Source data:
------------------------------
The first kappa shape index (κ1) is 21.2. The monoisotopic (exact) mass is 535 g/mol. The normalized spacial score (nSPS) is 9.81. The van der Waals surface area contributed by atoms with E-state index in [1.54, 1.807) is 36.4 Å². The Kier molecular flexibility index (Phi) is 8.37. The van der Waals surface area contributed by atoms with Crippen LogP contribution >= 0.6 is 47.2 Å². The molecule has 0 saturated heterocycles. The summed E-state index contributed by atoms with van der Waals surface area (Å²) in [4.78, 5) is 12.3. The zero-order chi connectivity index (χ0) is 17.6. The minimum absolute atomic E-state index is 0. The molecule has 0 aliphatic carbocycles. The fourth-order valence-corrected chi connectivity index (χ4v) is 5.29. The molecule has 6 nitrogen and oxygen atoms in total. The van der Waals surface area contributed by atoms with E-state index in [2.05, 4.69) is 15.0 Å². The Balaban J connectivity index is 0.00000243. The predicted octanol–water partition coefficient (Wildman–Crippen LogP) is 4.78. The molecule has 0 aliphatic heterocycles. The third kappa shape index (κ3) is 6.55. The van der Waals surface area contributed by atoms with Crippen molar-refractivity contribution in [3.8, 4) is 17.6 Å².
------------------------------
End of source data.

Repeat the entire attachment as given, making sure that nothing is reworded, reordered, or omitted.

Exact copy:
The first kappa shape index (κ1) is 21.2. The monoisotopic (exact) mass is 535 g/mol. The normalized spacial score (nSPS) is 9.81. The van der Waals surface area contributed by atoms with E-state index in [1.54, 1.807) is 36.4 Å². The Kier molecular flexibility index (Phi) is 8.37. The van der Waals surface area contributed by atoms with Crippen LogP contribution >= 0.6 is 47.2 Å². The molecule has 0 saturated heterocycles. The summed E-state index contributed by atoms with van der Waals surface area (Å²) in [4.78, 5) is 12.3. The zero-order chi connectivity index (χ0) is 17.6. The minimum absolute atomic E-state index is 0. The molecule has 0 aliphatic carbocycles. The fourth-order valence-corrected chi connectivity index (χ4v) is 5.29. The molecule has 6 nitrogen and oxygen atoms in total. The van der Waals surface area contributed by atoms with E-state index in [2.05, 4.69) is 15.0 Å². The Balaban J connectivity index is 0.00000243. The predicted octanol–water partition coefficient (Wildman–Crippen LogP) is 4.78. The molecule has 0 aliphatic heterocycles. The third kappa shape index (κ3) is 6.55. The van der Waals surface area contributed by atoms with Crippen molar-refractivity contribution in [3.8, 4) is 17.6 Å².